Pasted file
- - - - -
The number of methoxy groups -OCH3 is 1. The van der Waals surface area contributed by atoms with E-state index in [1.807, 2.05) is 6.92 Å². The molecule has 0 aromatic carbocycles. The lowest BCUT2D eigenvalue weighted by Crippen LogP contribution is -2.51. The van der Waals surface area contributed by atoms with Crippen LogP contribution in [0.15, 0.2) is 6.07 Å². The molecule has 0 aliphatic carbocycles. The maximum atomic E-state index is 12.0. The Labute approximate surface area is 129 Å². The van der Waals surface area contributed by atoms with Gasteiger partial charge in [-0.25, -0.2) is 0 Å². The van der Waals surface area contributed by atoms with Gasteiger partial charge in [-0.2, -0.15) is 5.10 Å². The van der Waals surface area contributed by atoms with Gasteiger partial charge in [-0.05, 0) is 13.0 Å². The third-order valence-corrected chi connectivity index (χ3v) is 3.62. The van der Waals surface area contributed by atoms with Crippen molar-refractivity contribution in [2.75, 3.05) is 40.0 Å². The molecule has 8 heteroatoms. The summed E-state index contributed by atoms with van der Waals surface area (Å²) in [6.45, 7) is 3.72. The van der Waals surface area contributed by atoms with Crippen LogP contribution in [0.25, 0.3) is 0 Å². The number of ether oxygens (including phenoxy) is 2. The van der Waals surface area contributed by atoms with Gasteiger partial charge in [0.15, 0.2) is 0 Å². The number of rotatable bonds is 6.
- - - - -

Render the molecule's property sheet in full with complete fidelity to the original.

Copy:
The number of methoxy groups -OCH3 is 1. The van der Waals surface area contributed by atoms with E-state index in [1.807, 2.05) is 6.92 Å². The molecule has 0 aromatic carbocycles. The lowest BCUT2D eigenvalue weighted by Crippen LogP contribution is -2.51. The van der Waals surface area contributed by atoms with Crippen LogP contribution in [0.15, 0.2) is 6.07 Å². The molecule has 0 aliphatic carbocycles. The maximum atomic E-state index is 12.0. The Labute approximate surface area is 129 Å². The van der Waals surface area contributed by atoms with Gasteiger partial charge in [-0.25, -0.2) is 0 Å². The van der Waals surface area contributed by atoms with Gasteiger partial charge in [-0.2, -0.15) is 5.10 Å². The van der Waals surface area contributed by atoms with Gasteiger partial charge in [-0.05, 0) is 13.0 Å². The third-order valence-corrected chi connectivity index (χ3v) is 3.62. The van der Waals surface area contributed by atoms with Crippen molar-refractivity contribution in [2.75, 3.05) is 40.0 Å². The molecule has 8 heteroatoms. The summed E-state index contributed by atoms with van der Waals surface area (Å²) in [6.45, 7) is 3.72. The van der Waals surface area contributed by atoms with Crippen LogP contribution in [0.25, 0.3) is 0 Å². The number of ether oxygens (including phenoxy) is 2. The van der Waals surface area contributed by atoms with Gasteiger partial charge in [0.15, 0.2) is 0 Å². The number of rotatable bonds is 6.